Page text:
• The initiative must be about business. Individuals must see how specific behaviors will help them both achieve their objectives and compete effectively. Don’t expect them to listen, much less moderate their conduct, if they believe it is conceptually important but not practical in terms of their daily responsibilities. Philosophical arguments won’t change behavior.

• The business objectives must get people’s attention. They include: productivity, profitability, teamwork, recruitment, retention, engagement, morale, brand image and risk management as key examples. A global initiative won’t stick as effectively if it is about global niceties as opposed to global business necessities.

• Individuals want to see for themselves that standards make sense. Changing behavior and setting standards are most effective when individuals see the logic and value themselves rather than having it dictated to them. It takes a lot less energy to get people to act the way they want to rather than the way they have to.

• Have specific, clear and “modest” goals. The more standards and rules involved, the less likely that any will be sustained. It’s important to stress being careful about certain types of verbal and physical behavior, maintaining records, getting help, maintaining consistency and welcoming concerns. These are simple principles that yield a huge impact when followed.

• Local leaders must keep behavioral messages alive. Initiatives can originate from corporate leadership, but they must be delivered, embraced and kept alive by local representatives from executive leadership to first-line supervisors.

• Trust is important everywhere. Focusing on trust as a component of this initiative—meaning the bonds established between the organization, its leaders and its team members—is a universally accepted principle. This means that once the organization lays out key principles, its leaders must model them, talk about them and reward or correct instances of positive or problematic conduct.

• There may be differences in how individuals raise concerns, but raise them they will. These may be cultural or individual, but leaders at the team level must develop skills and practice them. This will encourage their team members to speak up promptly and clearly about problems. Global hot lines are useful, but they won’t work alone to surface and help resolve important problems ranging from safety to fraud to bribery and related organizational hazards.

• Training is part of the process but is not a solution. As with any business issue, standards ultimately must be communicated, reinforced, applied, and reinforced again. Culture and skills don’t develop and then stay alive based on what is referred to as a “one and done” exercise.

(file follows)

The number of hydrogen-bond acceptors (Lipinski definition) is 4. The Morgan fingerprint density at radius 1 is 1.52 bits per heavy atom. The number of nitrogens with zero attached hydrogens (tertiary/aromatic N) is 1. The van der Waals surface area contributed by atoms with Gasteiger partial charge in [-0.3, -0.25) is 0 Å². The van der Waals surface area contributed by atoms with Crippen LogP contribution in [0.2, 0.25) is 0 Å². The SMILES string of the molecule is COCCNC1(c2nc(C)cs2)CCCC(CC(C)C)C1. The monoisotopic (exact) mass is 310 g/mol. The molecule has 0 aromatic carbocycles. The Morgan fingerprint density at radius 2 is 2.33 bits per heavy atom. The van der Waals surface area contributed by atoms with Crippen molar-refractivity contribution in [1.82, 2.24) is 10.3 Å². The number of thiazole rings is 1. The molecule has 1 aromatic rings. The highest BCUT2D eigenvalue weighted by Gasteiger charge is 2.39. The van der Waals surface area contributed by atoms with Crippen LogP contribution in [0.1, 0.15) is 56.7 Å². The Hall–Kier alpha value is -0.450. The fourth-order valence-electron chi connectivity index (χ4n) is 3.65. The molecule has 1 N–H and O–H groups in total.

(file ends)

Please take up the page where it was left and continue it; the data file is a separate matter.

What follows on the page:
• Training content must reflect key themes and resonate credibly with the audience. Content that uses, for example, American issues, slang words and characters won’t connect effectively with a global audience, even though they may reflect the basic themes and standards which will be communicated. But developing learning content that connects with different audiences is a final step, not a first step, in launching a global initiative.

I had several highlights on my trip. I worked with a talented group of leaders who came from different parts of the world but were united in common objectives. They were friendly, curious and respectful to me and one another.

I also got to see ancient and modern shrines, markets and monuments of Hanoi courtesy of Ha, a gifted guide and teacher who has lived his life in his nation’s capital. He explained to me his country’s focus on scholarship and hard work and gave me an historical overview of more than 1,000 years of Vietnamese culture.

Even though we came from different backgrounds, we talked about workplace values like respect, trust and honesty and shared similar visions. Ha helped me see that the messages I hoped to deliver would connect with my audience in Asia while drinking Coca-Cola, a symbol of a global standard if ever there was one.

 

Stephen Paskoff is a former EEOC trial attorney and the president and CEO of Atlanta-based ELI, Inc., which provides ethics and compliance training that helps many of the world's leading organizations build and maintain inclusive, legal, productive and ethical workplaces. Paskoff can be contacted at info@eliinc.com.